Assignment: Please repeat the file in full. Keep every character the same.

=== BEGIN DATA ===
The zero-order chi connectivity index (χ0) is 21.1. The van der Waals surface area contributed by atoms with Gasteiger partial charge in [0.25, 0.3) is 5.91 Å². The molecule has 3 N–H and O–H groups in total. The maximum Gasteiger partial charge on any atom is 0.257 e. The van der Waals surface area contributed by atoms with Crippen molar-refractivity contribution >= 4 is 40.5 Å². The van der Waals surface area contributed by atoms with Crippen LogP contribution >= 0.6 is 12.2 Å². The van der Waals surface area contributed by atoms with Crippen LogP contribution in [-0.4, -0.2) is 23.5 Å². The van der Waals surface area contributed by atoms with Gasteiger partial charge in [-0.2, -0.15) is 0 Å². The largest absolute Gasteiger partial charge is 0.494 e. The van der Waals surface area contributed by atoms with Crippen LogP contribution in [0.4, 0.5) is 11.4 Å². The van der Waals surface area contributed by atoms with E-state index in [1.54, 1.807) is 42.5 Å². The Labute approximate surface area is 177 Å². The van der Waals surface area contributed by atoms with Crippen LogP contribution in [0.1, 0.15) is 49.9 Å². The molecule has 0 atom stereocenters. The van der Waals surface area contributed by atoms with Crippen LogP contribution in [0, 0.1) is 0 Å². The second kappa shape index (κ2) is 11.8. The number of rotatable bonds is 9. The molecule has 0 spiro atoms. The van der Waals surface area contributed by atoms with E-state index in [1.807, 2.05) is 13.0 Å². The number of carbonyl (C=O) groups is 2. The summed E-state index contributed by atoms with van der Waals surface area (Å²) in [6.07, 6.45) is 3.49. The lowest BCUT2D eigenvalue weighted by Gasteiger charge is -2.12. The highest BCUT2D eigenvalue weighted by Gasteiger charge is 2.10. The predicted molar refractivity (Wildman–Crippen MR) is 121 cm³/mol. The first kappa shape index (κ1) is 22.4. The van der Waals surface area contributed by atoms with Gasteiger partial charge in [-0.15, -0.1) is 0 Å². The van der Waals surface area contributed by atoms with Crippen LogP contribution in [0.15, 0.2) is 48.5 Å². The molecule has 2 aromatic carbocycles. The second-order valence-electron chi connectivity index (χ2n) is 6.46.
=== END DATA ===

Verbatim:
The zero-order chi connectivity index (χ0) is 21.1. The van der Waals surface area contributed by atoms with Gasteiger partial charge in [0.25, 0.3) is 5.91 Å². The molecule has 3 N–H and O–H groups in total. The maximum Gasteiger partial charge on any atom is 0.257 e. The van der Waals surface area contributed by atoms with Crippen molar-refractivity contribution >= 4 is 40.5 Å². The van der Waals surface area contributed by atoms with Crippen LogP contribution >= 0.6 is 12.2 Å². The van der Waals surface area contributed by atoms with Crippen LogP contribution in [-0.4, -0.2) is 23.5 Å². The van der Waals surface area contributed by atoms with Gasteiger partial charge in [-0.2, -0.15) is 0 Å². The largest absolute Gasteiger partial charge is 0.494 e. The van der Waals surface area contributed by atoms with Crippen LogP contribution in [0.4, 0.5) is 11.4 Å². The van der Waals surface area contributed by atoms with E-state index in [1.54, 1.807) is 42.5 Å². The Labute approximate surface area is 177 Å². The van der Waals surface area contributed by atoms with Crippen LogP contribution in [0.1, 0.15) is 49.9 Å². The molecule has 0 atom stereocenters. The van der Waals surface area contributed by atoms with Crippen LogP contribution in [0, 0.1) is 0 Å². The second kappa shape index (κ2) is 11.8. The number of rotatable bonds is 9. The molecule has 0 spiro atoms. The van der Waals surface area contributed by atoms with E-state index in [1.807, 2.05) is 13.0 Å². The number of carbonyl (C=O) groups is 2. The summed E-state index contributed by atoms with van der Waals surface area (Å²) in [6.07, 6.45) is 3.49. The lowest BCUT2D eigenvalue weighted by Gasteiger charge is -2.12. The highest BCUT2D eigenvalue weighted by Gasteiger charge is 2.10. The predicted molar refractivity (Wildman–Crippen MR) is 121 cm³/mol. The first kappa shape index (κ1) is 22.4. The van der Waals surface area contributed by atoms with Gasteiger partial charge in [-0.15, -0.1) is 0 Å². The van der Waals surface area contributed by atoms with Crippen LogP contribution in [0.15, 0.2) is 48.5 Å². The molecule has 2 aromatic carbocycles. The second-order valence-electron chi connectivity index (χ2n) is 6.46.